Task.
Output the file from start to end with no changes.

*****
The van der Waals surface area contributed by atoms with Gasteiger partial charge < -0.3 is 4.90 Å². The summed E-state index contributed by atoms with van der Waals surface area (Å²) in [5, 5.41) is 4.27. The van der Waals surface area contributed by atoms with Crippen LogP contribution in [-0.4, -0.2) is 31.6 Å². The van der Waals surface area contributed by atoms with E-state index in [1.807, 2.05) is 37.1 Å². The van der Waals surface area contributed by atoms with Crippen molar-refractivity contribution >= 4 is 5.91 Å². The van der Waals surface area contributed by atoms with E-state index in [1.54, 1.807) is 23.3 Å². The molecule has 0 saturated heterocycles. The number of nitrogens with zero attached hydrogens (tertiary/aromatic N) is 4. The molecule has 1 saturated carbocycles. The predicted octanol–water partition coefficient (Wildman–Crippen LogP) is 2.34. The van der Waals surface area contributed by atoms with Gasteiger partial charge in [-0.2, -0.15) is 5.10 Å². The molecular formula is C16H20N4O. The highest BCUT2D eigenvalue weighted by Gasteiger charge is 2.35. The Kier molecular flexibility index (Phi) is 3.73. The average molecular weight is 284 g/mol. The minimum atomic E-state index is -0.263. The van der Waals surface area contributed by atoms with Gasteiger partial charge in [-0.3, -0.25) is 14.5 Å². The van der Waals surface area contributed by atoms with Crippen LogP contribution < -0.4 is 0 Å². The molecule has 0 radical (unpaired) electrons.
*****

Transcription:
The van der Waals surface area contributed by atoms with Gasteiger partial charge < -0.3 is 4.90 Å². The summed E-state index contributed by atoms with van der Waals surface area (Å²) in [5, 5.41) is 4.27. The van der Waals surface area contributed by atoms with Crippen LogP contribution in [-0.4, -0.2) is 31.6 Å². The van der Waals surface area contributed by atoms with E-state index in [1.807, 2.05) is 37.1 Å². The van der Waals surface area contributed by atoms with Crippen molar-refractivity contribution >= 4 is 5.91 Å². The van der Waals surface area contributed by atoms with E-state index in [1.54, 1.807) is 23.3 Å². The molecule has 0 saturated heterocycles. The number of nitrogens with zero attached hydrogens (tertiary/aromatic N) is 4. The molecule has 1 saturated carbocycles. The predicted octanol–water partition coefficient (Wildman–Crippen LogP) is 2.34. The van der Waals surface area contributed by atoms with Gasteiger partial charge in [-0.2, -0.15) is 5.10 Å². The molecular formula is C16H20N4O. The highest BCUT2D eigenvalue weighted by Gasteiger charge is 2.35. The Kier molecular flexibility index (Phi) is 3.73. The average molecular weight is 284 g/mol. The minimum atomic E-state index is -0.263. The van der Waals surface area contributed by atoms with Gasteiger partial charge in [-0.3, -0.25) is 14.5 Å². The van der Waals surface area contributed by atoms with Crippen LogP contribution < -0.4 is 0 Å². The molecule has 0 radical (unpaired) electrons.